It was the first week of June and, after many long hours of work, theKeisler Maximum Overdrive '65 Corvette was ready for the Hot Rod PowerTour. Of course, like any project, we were down to the wire and neededmore time to finish a few things. The car ran well and the A/C wasblowing cold, which was a good thing since we were going into theheartland in the summer.
Late into the project, we were informed the Keisler-engineered Tremecfive-speed overdrive transmission installed previously would be swappedwith the original Muncie four-speed. The idea was to record fuel mileageon the first half of the Power Tour with the old unit, then reinstallthe Tremec for the final half. We had to install the body and interior,and finish the cold-air hood and intake plenum for the GMPP Ram-Jetelectronic-fuel-injected engine in record time.
We hoped to leave with a mini- caravan for Arlington, Texas, on Thursdaymorning, but were still assembling the interior and wrapping up the A/Cinstallation Wednesday afternoon. We wouldn't be ready for a Thursdaydeparture, and Friday would be a stretch.
At times, it seemed the easy way would be to cut corners and get on theroad. But each segment of a major project takes considerable time, andrushing through usually bites you in the end. Spending the time up frontmakes the trip more enjoyable and prevents downtime chasing parts andtools.
Sometime after dinner Thursday night, we realized an all-night sprintwas necessary in order to leave Friday at anytime. My wife, Hope, anddaughters, Stacy and Stephanie, stayed with me into the wee hours. Myson-in-law, Steve, worked on the brakes and underside while the rest ofus finished the interior chores.
We set up the car with the Keisler-modified Tremec five-speed overdrivetransmission; we had the speedo certified earlier. Now we had to replacethe transmission with the Muncie four-speed for speedo certification.The five-speed Tremec was removed around 2 a.m. Friday. As thefour-speed and pieces were readied for installation, we realized wedidn't have the correct clutch disc.
Our only option was to wait until 8 a.m. for a clutch disc and makepreparations for a speedy transmission installation. Hope kept up thepace, smoothing the cold-air-intake plenum box while I finished theinterior. She stayed with me until the sun came up, and worked hard onthe cold-air intake. As we watched the sun come through the open garagebay door, we realized we would make it to the Power Tour.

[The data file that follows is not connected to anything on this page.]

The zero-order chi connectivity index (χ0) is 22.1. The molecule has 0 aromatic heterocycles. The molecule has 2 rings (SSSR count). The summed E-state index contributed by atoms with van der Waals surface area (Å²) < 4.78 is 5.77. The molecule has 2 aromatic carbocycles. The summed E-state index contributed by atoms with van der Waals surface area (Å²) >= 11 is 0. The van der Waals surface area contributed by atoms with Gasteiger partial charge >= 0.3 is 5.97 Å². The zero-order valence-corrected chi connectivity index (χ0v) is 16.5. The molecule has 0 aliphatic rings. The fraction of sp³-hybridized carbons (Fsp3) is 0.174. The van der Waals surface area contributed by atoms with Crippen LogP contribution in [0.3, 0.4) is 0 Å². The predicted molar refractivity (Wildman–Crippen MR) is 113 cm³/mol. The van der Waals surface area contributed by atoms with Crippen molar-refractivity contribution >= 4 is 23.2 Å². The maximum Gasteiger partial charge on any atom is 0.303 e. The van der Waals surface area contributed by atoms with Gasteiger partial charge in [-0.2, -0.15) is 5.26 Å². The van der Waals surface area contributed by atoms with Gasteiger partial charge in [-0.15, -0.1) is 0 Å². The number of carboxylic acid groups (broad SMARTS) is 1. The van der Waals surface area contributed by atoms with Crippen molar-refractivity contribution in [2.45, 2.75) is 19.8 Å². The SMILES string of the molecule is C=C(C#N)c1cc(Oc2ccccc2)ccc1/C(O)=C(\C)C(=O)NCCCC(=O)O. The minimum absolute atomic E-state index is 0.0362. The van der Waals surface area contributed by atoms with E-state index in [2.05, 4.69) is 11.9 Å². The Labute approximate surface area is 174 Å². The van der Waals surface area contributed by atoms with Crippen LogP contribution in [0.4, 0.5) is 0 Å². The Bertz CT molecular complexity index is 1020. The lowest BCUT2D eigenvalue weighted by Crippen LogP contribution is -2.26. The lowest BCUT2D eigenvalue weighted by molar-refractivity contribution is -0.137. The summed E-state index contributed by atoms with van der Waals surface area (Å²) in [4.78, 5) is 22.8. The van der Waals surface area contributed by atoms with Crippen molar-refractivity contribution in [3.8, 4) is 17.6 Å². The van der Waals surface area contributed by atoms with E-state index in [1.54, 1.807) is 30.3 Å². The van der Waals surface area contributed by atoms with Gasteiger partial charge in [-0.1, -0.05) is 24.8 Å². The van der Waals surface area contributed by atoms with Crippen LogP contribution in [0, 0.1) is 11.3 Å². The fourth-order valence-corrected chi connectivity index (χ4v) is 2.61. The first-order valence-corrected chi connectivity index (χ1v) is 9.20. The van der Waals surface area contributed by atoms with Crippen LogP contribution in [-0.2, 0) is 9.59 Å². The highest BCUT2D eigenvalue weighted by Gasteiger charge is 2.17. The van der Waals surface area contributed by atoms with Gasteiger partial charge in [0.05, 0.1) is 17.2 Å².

We found the correct clutch disc, and within a short while, thetransmission was in and the '65 was ready for a ride to the speedo shopfor certification. I quickly realized I should have no problem stayingawake on the run to Texas because of the roar from the factory sidepipes at 75 mph and 4,000 rpm. Spike, a friend who was part of thecaravan, stayed behind for moral support and any help he could provide.He loaded the car while I got ready for the trip. We headed out at 3p.m. At that point, the car had been driven approximately 30 miles sincethe total transformation.
Spike jumped in my '90 Corvette convertible and we headed towardTallahassee, Florida. We made it west of Pensacola on Friday night. Theroar from the '65 side pipes was deafening, and fatigue won.
The next morning, we checked the fluids and were on our way by 7 a.m. Tovary engine speed during engine break-in, we ran between 2,500 and 4,000rpm.
We decided a jog north on some secondary roads would break the monotony.We found an Ultimate Carwash and Quick lube facility in Hattiesburg,Mississippi, for an early oil change on the fresh engine.
The manager, Louis, let us go into the pit to look for leaks or anythingthat needed attention. We found a slight oil leak at the valve-coverpush-in breather grommets. The power-steering fluid was also leakingslightly from the fill cap.